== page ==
Snap-on vs. screw-on brush head
There are two different types of brush head attachment methods: snap-on (or click-on) and screw-on. The snap-on or click-on electric toothbrushes have a part in the top of the handle that fits into the brush head. Sometimes, the brush handle has a rod that inserts into the brush head, or another type of fit called a zigzag. Alternately, the brush head may need a small turn on the brush handle before it clicks into place. There is a thin line that is barely noticeable to indicate the divide between the brush handle and the brush head. Snap-on or click-on brush heads are the most common type, and the brush handles that have this attachment are often interchangeable with other brush heads besides the ones for their specific models.
The screw-on brush head simply screws on and though it offers a more secure attachment, some electric toothbrushes have a ring around the thread or deep grooves. This feature can make for difficult cleaning and the accumulation of mildew.
Different shapes and sizes of brush heads
The size and shape of the brush head you choose is a matter of personal preference. However, there are certain benefits to each type. A larger brush head covers a wider surface area while a smaller one makes it easier to get between teeth and reach the back teeth. Round brush heads are typical for oscillating electric toothbrushes and because of their shape and high rotational speed, they completely cover each tooth surface.
In short, there are compact or full-size brush heads. A compact brush head has fewer bristles than a full-size one. People with small mouths prefer compact brush heads since they are better for reaching all the teeth. Some people prefer a full-size brush head and do extra flossing for their back teeth when necessary.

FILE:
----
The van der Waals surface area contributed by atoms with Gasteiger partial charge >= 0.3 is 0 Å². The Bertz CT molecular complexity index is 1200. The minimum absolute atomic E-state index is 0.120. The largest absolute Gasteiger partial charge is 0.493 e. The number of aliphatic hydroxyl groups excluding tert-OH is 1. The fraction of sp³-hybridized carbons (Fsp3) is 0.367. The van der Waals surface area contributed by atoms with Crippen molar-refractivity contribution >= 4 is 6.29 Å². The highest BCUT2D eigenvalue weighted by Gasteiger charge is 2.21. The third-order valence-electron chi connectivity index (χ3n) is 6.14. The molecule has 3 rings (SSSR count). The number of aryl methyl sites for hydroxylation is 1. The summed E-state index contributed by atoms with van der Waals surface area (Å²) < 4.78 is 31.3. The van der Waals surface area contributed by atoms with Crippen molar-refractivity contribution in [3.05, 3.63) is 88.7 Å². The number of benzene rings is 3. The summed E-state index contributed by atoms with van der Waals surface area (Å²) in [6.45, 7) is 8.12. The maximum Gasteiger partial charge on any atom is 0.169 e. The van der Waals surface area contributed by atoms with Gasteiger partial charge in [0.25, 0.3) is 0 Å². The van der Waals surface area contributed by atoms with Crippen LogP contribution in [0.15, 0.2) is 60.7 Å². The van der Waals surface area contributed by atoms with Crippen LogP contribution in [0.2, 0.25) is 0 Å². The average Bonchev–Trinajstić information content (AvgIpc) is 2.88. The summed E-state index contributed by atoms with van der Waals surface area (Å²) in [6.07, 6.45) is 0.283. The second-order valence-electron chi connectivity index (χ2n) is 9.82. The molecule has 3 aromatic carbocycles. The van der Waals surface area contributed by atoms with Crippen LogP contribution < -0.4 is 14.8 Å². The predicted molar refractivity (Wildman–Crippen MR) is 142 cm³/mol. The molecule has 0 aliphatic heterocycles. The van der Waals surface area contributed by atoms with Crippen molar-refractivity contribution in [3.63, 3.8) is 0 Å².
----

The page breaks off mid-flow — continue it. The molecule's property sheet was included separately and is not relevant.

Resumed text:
There are also electric toothbrushes with angled brush heads regardless of the brush head’s size and shape. An angled brush head gets into tighter angles to reach the deeper spots of your teeth, especially your upper and lower front teeth. Such areas are more vulnerable to plaque and tartar buildup.
Manual toothbrushes come in three main bristle strengths: soft, medium, and hard. There are sometimes extra-soft bristles available while extra-firm or hard bristles are becoming rarer and more difficult to find. Electric toothbrushes tend to come in soft and medium strengths. Many are made from types of nylon filaments, which are durable but flexible. Soft bristles are gentle on gums and avoid gum recession while medium bristles remove more plaque but are harsher on gums. On the other hand, brushing too hard with a soft-bristled brush head has the same effect as brushing with a medium or hard-bristled brush head. It is also recommended to change brush heads every three months when they become frayed and over-used; old brush heads lose their efficacy and can actually scratch gums. It is common to see oscillating electric toothbrushes with soft or medium bristles and sonic electric toothbrushes with soft ones. Some electric toothbrushes offer extra-soft bristles, which are especially gentle bristles with unique bristle patterns that conform to the curves of your gums and teeth. They engage the gum line while making for a comfortable brushing experience.